Against this backdrop, the UAB Comprehensive Cancer Center chose "cancer and the microbiome" as the theme for its recent research retreat. The Mix interviewed several retreat presenters will be featuring the chats as a podcast series over the next few weeks.
Our guest today is bioinformatics expert Elliot Lefkowitz, Ph.D., associate professor in the UAB Department of Microbiology. We talked about how efforts to integrate research on cancer and the microbiome depend on bioinformatics, the high-powered computational analysis needed to reveal patterns within the mountains of data generated around the human microbiome. The data sets involved are many, many times larger than even the three billion coding units making up human genetic material.
Show notes for the podcast:
2:14 Researchers estimate that about 100 trillion microbes live on and in the human body, ten times as many as there are cells in the human body.
2:37 Research on the microbiome is revealing that, along with efforts by the human immune system to keep disease-causing microbes (e.g. bacteria) in check, certain sets of bugs in our body also help to defend against their pathogenic brethren.
3:11 Making matters more complex, the human microbiome is in flux, so it may change from a helpful mix of bugs to one that contributes to disease with changing circumstances. Being able to watch for that profile change would represent a medical advance. This change may be driven by a disease process, or may cause it in some cases.
3:33 The UAB cancer center is interested in changes in the microbiome because evidence suggests that bug profiles are changed by, and may change, cancer processes.
3:53 Bioinformatics is the computational analysis of biological data. Frequently, it deals with genetic sequence information, the DNA coding units that make up the genetic instructions for the building of a human. The order, or sequence, in which those units occur with DNA chains makes up the letters and words in these instructions. They are translated under the right circumstances into the proteins and regulatory elements that make up the body's structures and carry its messages.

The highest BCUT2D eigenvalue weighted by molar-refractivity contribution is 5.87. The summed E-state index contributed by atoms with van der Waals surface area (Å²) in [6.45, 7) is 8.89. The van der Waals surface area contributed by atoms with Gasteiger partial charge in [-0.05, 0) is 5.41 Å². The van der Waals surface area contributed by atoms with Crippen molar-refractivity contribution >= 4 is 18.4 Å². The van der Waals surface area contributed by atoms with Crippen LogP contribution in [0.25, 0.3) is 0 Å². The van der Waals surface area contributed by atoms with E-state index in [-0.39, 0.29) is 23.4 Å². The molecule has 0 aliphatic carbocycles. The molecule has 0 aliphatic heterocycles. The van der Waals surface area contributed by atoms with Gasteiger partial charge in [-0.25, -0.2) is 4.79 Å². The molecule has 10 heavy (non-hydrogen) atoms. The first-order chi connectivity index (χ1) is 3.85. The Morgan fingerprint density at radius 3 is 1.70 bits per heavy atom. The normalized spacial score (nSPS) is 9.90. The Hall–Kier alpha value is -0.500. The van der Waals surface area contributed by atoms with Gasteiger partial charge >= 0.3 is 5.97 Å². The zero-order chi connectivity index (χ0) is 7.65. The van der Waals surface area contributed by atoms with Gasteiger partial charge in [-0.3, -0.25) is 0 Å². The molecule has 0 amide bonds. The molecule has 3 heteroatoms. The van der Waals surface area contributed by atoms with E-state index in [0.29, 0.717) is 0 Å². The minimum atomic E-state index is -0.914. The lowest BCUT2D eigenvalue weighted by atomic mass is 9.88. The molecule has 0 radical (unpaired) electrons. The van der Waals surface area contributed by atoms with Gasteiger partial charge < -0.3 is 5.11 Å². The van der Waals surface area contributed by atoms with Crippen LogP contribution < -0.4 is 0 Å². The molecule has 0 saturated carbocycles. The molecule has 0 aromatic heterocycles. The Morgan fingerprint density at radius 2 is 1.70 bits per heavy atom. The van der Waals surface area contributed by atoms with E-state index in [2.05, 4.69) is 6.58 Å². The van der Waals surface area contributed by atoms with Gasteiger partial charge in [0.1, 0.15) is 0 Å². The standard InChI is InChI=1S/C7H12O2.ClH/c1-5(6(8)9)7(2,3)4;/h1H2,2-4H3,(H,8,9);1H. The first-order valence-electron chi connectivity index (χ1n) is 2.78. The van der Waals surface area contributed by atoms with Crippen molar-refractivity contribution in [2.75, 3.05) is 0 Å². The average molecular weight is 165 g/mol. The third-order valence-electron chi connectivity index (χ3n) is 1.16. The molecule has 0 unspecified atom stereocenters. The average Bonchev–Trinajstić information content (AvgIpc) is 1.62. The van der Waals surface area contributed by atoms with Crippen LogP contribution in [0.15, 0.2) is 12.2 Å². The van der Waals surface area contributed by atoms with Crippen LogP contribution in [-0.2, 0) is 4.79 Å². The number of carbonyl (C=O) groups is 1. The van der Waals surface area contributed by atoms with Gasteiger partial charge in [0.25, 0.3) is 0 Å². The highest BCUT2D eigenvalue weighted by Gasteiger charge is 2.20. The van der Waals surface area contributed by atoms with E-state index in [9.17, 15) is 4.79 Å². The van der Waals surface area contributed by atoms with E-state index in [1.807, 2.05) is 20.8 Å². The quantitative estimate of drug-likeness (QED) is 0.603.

4:30 After Michael Crowley, Ph.D., and his team at UAB's Heflin Center for Genomic Science, determine the sequences of the DNA chains in the bug genetic material, Eliott Lefkowitz, Ph.D., and his team at UAB's Molecular and Genetic Bioinformatics Facilty use bioinformatics to analyze them in different ways.
5:05 When Lefkowitz started in bioinformatics 25 years ago, the field was engaged in determining the sequence of a single gene, perhaps made up of about 1,000 coding units, otherwise known as codons. It was a challenge with the computers of the day, but they did it. A few years later, Lefkowitz and others began looking at viral DNA sequences, which required them to analyze perhaps 200,000 coding units, and then bacteria, with perhaps 2 million coding units in play. With modern day next-gen sequencing, researchers may have to analyze 20 billion genetic units per sample.
7:11 The amount of information that researchers are having to analyze is so overwhelmingly greater that it was even five years ago that bioinformatics experts like Lefkowitz, even with leaps in computing technology, are having to create new computational techniques for using that computing power to get the job done.
8:20 For years, bioinformatics experts, including some at UAB, having been experimenting with concepts like cloud computing and Web 3.0, techie terms for massive stores of patient data and a unified system to analyze it. Lefkowitz and his colleagues work closely with the UAB Information Technology's Research Computing group (UAB ITRC), which makes available to research groups many resources, including the Cheaha cluster. It's a private network of individual data processors networked together to act like a supercomputer. When they need even more computing power, they turn to the cloud, in some ways like the networks that make Google searches so powerful.
10:00 To understand the impact of any individual's microbiome on that person's health, researchers need to know its make-up, the number of each kind of bug in comparison with others present, and what those ratios look like in a healthy person. A healthy microbiome is likely to vary by where you live, but there are some constants that could then be compared against those who have any particular disease.
10:58 Bioinformatics tools make it possible for researcher to compare the numbers and types of microbes in people who are healthy against those with each disease to see if different bugs dominate in people with a disease. Statistical associations promise to yield give clues that may lead researchers to create treatments that change microbes, rather than human cell signalling pathways, to treat human diseases.
13:00 Proteins, the workhorse molecules of human tissue, are made up of functional building blocks, many of which are used again and again by many different proteins. So when researchers see one of the known blocks in a protein of unknown function, it gives them some clues about what it does, especially when combined with bioinformatic analysis. Discovery of such repeating pattern often provides clues to overall biology.
14:20 In analyzing microbial communities, finding repeating patterns, like distribution of each bacterial types, and the ratios of one to the others represent patterns that can be compared between a person who is healthy and another with diabetes, for example. Lefkowitz can go even deeper and look at how at patterns in the proteins created by each set of microbes to see which are associated with disease or health.